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What Makes Mobility “Smart”?

What Makes Mobility “Smart”?

Claudia Wasko | November 9, 2017

I’d like to better define the often-used term of “smart” mobility. What makes it “smart” mobility? What does it do that goes beyond? In my perspective, it can be summarized in three traits: smart mobility is resourceful, revitalizing, and enjoyable. Combined, they create the drive for Bosch, and numerous other innovators, to create solutions for today’s city dwellers that go beyond “the drive.”

Resourcefulness in mobility is capitalizing on today’s infrastructure with tomorrow’s technology and bridging distances that we otherwise thought impossible. Driverless cars are a ready example of utilizing today’s roads more efficiently, and they’re rapidly becoming a reality for our cities and countries ready to embrace fundamental change in the way we conceive mobility. With their long-lasting batteries and powerful assistance, eBikes elevate the practicality and feasibility of cycling for commutes – combining the cruising speeds needed for timely travel with the comfort of an electric tailwind, helping commuters reach the office while keeping the sweat to a minimum.

Revitalizing transportation is healthy for the body and mind. Whether it’s by creating relaxation through exercise or by enjoying a peaceful commute over the stress of automotive rush hour gridlock, “smart” mobility is energizing and truly “invented for life.” Bicycles are, of course, a natural example of this trait. Whether electric or non-electric, bike share programs are springing up in cities throughout the world. The convenience and cost savings they offer for willing cyclists is undeniable. Bike share programs make it easier than ever to trade the passivity of being a passenger in an automobile for an environmentally-friendly, empowering mode of transportation.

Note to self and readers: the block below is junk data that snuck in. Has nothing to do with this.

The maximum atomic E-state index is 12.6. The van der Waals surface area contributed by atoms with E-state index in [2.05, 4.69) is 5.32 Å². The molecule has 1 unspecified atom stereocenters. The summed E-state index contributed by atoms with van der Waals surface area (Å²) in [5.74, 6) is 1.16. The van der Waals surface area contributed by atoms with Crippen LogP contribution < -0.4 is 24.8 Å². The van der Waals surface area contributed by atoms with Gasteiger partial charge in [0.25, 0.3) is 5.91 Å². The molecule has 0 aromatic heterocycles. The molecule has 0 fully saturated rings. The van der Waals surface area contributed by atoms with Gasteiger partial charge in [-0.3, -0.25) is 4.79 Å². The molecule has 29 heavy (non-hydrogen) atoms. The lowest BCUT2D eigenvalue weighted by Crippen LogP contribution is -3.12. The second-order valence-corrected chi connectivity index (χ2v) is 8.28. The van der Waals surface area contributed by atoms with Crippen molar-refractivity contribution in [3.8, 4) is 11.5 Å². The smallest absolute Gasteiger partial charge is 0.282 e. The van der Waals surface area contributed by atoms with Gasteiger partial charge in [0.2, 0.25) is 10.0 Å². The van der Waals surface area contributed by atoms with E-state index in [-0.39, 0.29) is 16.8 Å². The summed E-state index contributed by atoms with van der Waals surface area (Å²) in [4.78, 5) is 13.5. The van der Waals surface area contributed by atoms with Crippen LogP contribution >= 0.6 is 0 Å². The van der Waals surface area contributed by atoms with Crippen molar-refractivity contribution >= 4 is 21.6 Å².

The eBike has developed in the recent years more and more to a simple component of the urban and sustainable mobility.

Pedal-assist eBikes preserve all the physical and mental health benefits of cycling, but make the benefits of cycling more easily accessible by anyone. Wait – don’t people say that eBikes are “cheating” because a motor is helping you do some of the work? It’s actually the other way around – it’s enabling more people than ever to jump on a bike, many with the intention of eBiking for exercise. A recent Portland State University study found that among surveyed eBike owners, the top five reasons for owning an eBike included replacing car trips, recreation, and increasing fitness levels.

Enjoyable mobility means that our future transportation needs to be satisfying to use or to share in. I’d like to challenge readers to find ways to make transportation more fun. Several members of my team in Irvine, California commute by eBike, sometimes combined with public transportation. A shared commute experience, either with co-workers or with new acquaintances formed on public transit, adds joy through comradery, yet another way that “smart” mobility can stimulate our mental health. Cycling naturally is social and leaves you feeling refreshed. And what better way to make cycling more popular than by making it more fun – with better places to ride, and new technology to open cycling up for all?

So how will we explore our cities in the future? One only needs to look at the agility of Germany and its rapid adoption of repurposed roads, rails, and dedicated “eBike expressways” to see a glimpse of the possibilities for America. In the Netherlands, one in every 3 bikes sold is electric. Much of Europe and other countries around the world are moving in the same direction. Is electricity a suitable addition to the bicycle, often considered to be the ultimate means of human-powered transportation and celebrated for its elegance and efficiency? As a lifelong cyclist, I can think of no more exciting innovation for solving the challenges of connecting people and places in an equally elegant and highly efficient manner.

Topics: Autonomy

Claudia Wasko, President, Bosch eBike Systems Americas

Claudia Wasko is the leader of Bosch eBike Systems Americas, a business unit of Robert Bosch LLC based in Irvine, CA. In 2009 she was the co-founder of the business unit Bosch eBike Systems in Germany.